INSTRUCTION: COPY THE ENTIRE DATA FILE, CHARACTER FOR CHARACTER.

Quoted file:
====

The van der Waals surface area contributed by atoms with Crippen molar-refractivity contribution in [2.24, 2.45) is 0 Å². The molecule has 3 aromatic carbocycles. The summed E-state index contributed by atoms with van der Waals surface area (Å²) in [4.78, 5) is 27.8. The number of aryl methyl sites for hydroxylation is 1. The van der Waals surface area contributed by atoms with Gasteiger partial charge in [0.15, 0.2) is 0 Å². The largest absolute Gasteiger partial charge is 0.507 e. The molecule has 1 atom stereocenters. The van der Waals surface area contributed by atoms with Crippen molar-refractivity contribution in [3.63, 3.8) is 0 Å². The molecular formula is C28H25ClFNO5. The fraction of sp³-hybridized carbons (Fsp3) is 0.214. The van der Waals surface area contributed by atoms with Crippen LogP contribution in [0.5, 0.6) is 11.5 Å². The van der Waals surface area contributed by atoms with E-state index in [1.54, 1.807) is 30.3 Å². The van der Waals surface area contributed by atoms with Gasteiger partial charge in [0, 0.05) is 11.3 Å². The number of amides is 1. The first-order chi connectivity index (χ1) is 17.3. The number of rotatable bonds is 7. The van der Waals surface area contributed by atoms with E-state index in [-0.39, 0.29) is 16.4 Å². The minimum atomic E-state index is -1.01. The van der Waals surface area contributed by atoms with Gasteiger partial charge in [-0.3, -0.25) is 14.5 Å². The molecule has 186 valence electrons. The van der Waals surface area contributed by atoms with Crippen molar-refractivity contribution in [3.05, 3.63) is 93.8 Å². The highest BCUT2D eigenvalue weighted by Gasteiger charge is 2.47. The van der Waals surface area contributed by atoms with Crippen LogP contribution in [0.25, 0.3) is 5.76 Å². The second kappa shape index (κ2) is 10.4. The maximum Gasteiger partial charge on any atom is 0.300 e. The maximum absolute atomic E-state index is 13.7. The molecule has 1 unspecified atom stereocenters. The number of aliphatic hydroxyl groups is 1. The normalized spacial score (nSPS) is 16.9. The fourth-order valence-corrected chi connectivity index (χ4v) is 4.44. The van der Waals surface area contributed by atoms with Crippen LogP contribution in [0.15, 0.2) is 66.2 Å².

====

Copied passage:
The van der Waals surface area contributed by atoms with Crippen molar-refractivity contribution in [2.24, 2.45) is 0 Å². The molecule has 3 aromatic carbocycles. The summed E-state index contributed by atoms with van der Waals surface area (Å²) in [4.78, 5) is 27.8. The number of aryl methyl sites for hydroxylation is 1. The van der Waals surface area contributed by atoms with Gasteiger partial charge in [0.15, 0.2) is 0 Å². The largest absolute Gasteiger partial charge is 0.507 e. The molecule has 1 atom stereocenters. The van der Waals surface area contributed by atoms with Crippen molar-refractivity contribution in [3.63, 3.8) is 0 Å². The molecular formula is C28H25ClFNO5. The fraction of sp³-hybridized carbons (Fsp3) is 0.214. The van der Waals surface area contributed by atoms with Crippen LogP contribution in [0.5, 0.6) is 11.5 Å². The van der Waals surface area contributed by atoms with E-state index in [1.54, 1.807) is 30.3 Å². The van der Waals surface area contributed by atoms with Gasteiger partial charge in [0, 0.05) is 11.3 Å². The number of amides is 1. The first-order chi connectivity index (χ1) is 17.3. The number of rotatable bonds is 7. The van der Waals surface area contributed by atoms with E-state index in [-0.39, 0.29) is 16.4 Å². The minimum atomic E-state index is -1.01. The van der Waals surface area contributed by atoms with Gasteiger partial charge in [-0.3, -0.25) is 14.5 Å². The molecule has 186 valence electrons. The van der Waals surface area contributed by atoms with Crippen molar-refractivity contribution in [3.05, 3.63) is 93.8 Å². The highest BCUT2D eigenvalue weighted by Gasteiger charge is 2.47. The van der Waals surface area contributed by atoms with Crippen LogP contribution in [0.25, 0.3) is 5.76 Å². The second kappa shape index (κ2) is 10.4. The maximum Gasteiger partial charge on any atom is 0.300 e. The maximum absolute atomic E-state index is 13.7. The molecule has 1 unspecified atom stereocenters. The number of aliphatic hydroxyl groups is 1. The normalized spacial score (nSPS) is 16.9. The fourth-order valence-corrected chi connectivity index (χ4v) is 4.44. The van der Waals surface area contributed by atoms with Crippen LogP contribution in [0.15, 0.2) is 66.2 Å².